Filtering and normalizing fMRI data

Filtering fMRI data is very important. The time-series usually collected in fMRI contain a broad-band signal. However, physilogically relevant signals are thought to be present in only particular parts of the spectrum. For this reason, filtering operations, such as detrending, are a common pre-processing step in analysis of fMRI data analysis. In addition, for many fMRI analyses, it is important to normalize the data in each voxel. This is because data may differ between different voxels for ‘uninteresting’ reasons, such as local blood-flow differences and signal amplitude differences due to the distance from the receive coil. In the following, we will demonstrate usage of nitimes analyzer objects for spectral estimation, filtering and normalization on fMRI data.

We start by importing the needed modules. First modules from the standard lib and from 3rd parties:

import os

import numpy as np
import matplotlib.pyplot as plt
from matplotlib.mlab import csv2rec

Next, the particular nitime classes we will be using in this example:

import nitime

# Import the time-series objects:
from nitime.timeseries import TimeSeries

# Import the analysis objects:
from nitime.analysis import SpectralAnalyzer, FilterAnalyzer, NormalizationAnalyzer

For starters, let’s analyze data that has been preprocessed and is extracted into indivudal ROIs. This is the same data used in Multi-taper coherence estimation and in Coherency analysis of fMRI data (see these examples for details).

We start by setting the TR and reading the data from the CSV table into which the data was saved:

TR = 1.89

data_path = os.path.join(nitime.__path__[0], 'data')

data_rec = csv2rec(os.path.join(data_path, 'fmri_timeseries.csv'))

# Extract ROI information from the csv file headers:
roi_names = np.array(data_rec.dtype.names)

# This is the number of samples in each ROI:
n_samples = data_rec.shape[0]

# Make an empty container for the data
data = np.zeros((len(roi_names), n_samples))

# Insert the data from each ROI into a row in the data:
for n_idx, roi in enumerate(roi_names):
    data[n_idx] = data_rec[roi]

# Initialize TimeSeries object:
T = TimeSeries(data, sampling_interval=TR)
T.metadata['roi'] = roi_names

We will start, by examining the spectrum of the original data, before filtering. We do this by initializing a SpectralAnalyzer for the original data:

S_original = SpectralAnalyzer(T)

# Initialize a figure to put the results into:
fig01 = plt.figure()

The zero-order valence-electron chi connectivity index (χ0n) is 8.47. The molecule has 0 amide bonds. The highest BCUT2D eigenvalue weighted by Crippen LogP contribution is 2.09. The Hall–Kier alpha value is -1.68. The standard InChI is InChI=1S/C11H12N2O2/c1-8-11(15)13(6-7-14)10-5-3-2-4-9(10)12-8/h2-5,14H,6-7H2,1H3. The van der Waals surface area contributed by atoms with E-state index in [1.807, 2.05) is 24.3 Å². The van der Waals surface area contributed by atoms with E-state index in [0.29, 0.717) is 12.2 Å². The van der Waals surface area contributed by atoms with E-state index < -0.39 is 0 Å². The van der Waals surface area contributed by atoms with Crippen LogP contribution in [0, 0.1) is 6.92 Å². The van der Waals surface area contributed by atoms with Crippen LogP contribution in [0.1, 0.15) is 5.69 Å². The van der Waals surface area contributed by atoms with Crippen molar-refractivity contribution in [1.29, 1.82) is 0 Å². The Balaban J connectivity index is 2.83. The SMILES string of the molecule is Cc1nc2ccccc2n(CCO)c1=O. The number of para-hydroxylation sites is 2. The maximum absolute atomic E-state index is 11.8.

ax01 = fig01.add_subplot(1, 1, 1)

The spectral analyzer has several different methods of spectral analysis, however the all have a common API. This means that for all of them the output is a tuple. The first item in the tuple are the central frequencies of the frequency bins in the spectrum and the second item in the tuple are the magnitude of the spectrum in that frequency bin. For the purpose of this example, we will only plot the data from the 10th ROI (by indexing into the spectra). We compare all the methods of spectral estimation by plotting them together:

          label='Welch PSD')




ax01.set_xlabel('Frequency (Hz)')


Notice that, for this data, simply extracting a FFT is hardly informative (the reasons for that are explained in Multi-taper spectral estimation). On the other hand, the other methods provide different granularity of information, traded-off with the robustness of the estimation. The cadillac of spectral estimates is the multi-taper estimation, which provides both robustness and granularity, but notice that this estimate requires more computation than other estimates (certainly more estimates than the FFT).

We note that a lot of the power in the fMRI data seems to be concentrated in frequencies below 0.02 Hz. These extremely low fluctuations in signal are often considered to be ‘noise’, rather than reflecting neural processing. In addition, there is a broad distribution of power up to the Nyquist frequency. However, some estimates of the hemodynamic response suggest that information above 0.15 could not reflect the slow filtering of neural response to the BOLD response measured in fMRI. Thus, it would be advantageous to remove fluctuations below 0.02 and above 0.15 Hz from the data. Next, we proceed to filter the data into this range, using different methods.

We start by initializing a FilterAnalyzer. This is initialized with the time-series containing the data and with the upper and lower bounds of the range into which we wish to filter (in Hz):

F = FilterAnalyzer(T, ub=0.15, lb=0.02)

# Initialize a figure to display the results:
fig02 = plt.figure()
ax02 = fig02.add_subplot(1, 1, 1)

# Plot the original, unfiltered data:
ax02.plot([0], label='unfiltered')

As with the SpectralAnalyzer, there is a common API for the different methods used for filtering. We use the following methods:

  • Boxcar filter: The time-series is convolved with a box-car function of the right length to smooth the data to such an extent that the frequencies higher than represented by the length of this box-car function are no longer present in the smoothed version of the time-series. This functions as a low-pass filter. The data can then be high-pass filtered by subtracting this version of the data from the original. For a band-pass filter, both of these operations are done.
ax02.plot([0], label='Boxcar filter')